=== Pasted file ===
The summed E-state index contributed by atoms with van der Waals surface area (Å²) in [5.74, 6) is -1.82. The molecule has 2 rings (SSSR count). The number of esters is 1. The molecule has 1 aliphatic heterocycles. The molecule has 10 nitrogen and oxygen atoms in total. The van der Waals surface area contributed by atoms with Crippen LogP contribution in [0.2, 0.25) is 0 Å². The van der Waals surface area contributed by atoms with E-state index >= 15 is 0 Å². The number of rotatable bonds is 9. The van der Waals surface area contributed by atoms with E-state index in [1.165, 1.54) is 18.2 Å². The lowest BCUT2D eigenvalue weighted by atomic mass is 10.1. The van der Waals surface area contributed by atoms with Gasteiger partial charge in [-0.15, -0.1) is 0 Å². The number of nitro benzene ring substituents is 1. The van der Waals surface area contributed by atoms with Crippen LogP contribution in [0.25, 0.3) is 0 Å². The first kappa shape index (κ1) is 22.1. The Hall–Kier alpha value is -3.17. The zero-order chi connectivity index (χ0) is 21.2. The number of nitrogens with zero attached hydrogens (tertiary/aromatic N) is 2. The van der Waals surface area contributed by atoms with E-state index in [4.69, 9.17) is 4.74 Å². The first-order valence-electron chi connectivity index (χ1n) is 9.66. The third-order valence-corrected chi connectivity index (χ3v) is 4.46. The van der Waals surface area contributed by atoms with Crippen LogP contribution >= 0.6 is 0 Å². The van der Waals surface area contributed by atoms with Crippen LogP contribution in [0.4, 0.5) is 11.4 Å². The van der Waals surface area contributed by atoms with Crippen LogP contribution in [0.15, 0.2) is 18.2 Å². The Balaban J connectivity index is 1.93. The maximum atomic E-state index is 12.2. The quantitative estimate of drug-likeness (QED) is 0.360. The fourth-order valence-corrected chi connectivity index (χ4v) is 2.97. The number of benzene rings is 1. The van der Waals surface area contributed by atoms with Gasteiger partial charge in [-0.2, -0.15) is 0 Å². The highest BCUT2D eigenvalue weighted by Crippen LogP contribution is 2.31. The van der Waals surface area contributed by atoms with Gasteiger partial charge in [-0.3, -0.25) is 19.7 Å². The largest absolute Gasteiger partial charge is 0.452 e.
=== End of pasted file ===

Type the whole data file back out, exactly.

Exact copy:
The summed E-state index contributed by atoms with van der Waals surface area (Å²) in [5.74, 6) is -1.82. The molecule has 2 rings (SSSR count). The number of esters is 1. The molecule has 1 aliphatic heterocycles. The molecule has 10 nitrogen and oxygen atoms in total. The van der Waals surface area contributed by atoms with Crippen LogP contribution in [0.2, 0.25) is 0 Å². The van der Waals surface area contributed by atoms with E-state index >= 15 is 0 Å². The number of rotatable bonds is 9. The van der Waals surface area contributed by atoms with E-state index in [1.165, 1.54) is 18.2 Å². The lowest BCUT2D eigenvalue weighted by atomic mass is 10.1. The van der Waals surface area contributed by atoms with Gasteiger partial charge in [-0.15, -0.1) is 0 Å². The number of nitro benzene ring substituents is 1. The van der Waals surface area contributed by atoms with Crippen LogP contribution in [0.25, 0.3) is 0 Å². The first kappa shape index (κ1) is 22.1. The Hall–Kier alpha value is -3.17. The zero-order chi connectivity index (χ0) is 21.2. The number of nitrogens with zero attached hydrogens (tertiary/aromatic N) is 2. The van der Waals surface area contributed by atoms with E-state index in [4.69, 9.17) is 4.74 Å². The first-order valence-electron chi connectivity index (χ1n) is 9.66. The third-order valence-corrected chi connectivity index (χ3v) is 4.46. The van der Waals surface area contributed by atoms with Crippen LogP contribution >= 0.6 is 0 Å². The van der Waals surface area contributed by atoms with Crippen LogP contribution in [0.4, 0.5) is 11.4 Å². The van der Waals surface area contributed by atoms with Crippen LogP contribution in [0.15, 0.2) is 18.2 Å². The Balaban J connectivity index is 1.93. The maximum atomic E-state index is 12.2. The quantitative estimate of drug-likeness (QED) is 0.360. The fourth-order valence-corrected chi connectivity index (χ4v) is 2.97. The number of benzene rings is 1. The van der Waals surface area contributed by atoms with Gasteiger partial charge in [-0.2, -0.15) is 0 Å². The highest BCUT2D eigenvalue weighted by Crippen LogP contribution is 2.31. The van der Waals surface area contributed by atoms with Gasteiger partial charge in [-0.3, -0.25) is 19.7 Å². The largest absolute Gasteiger partial charge is 0.452 e.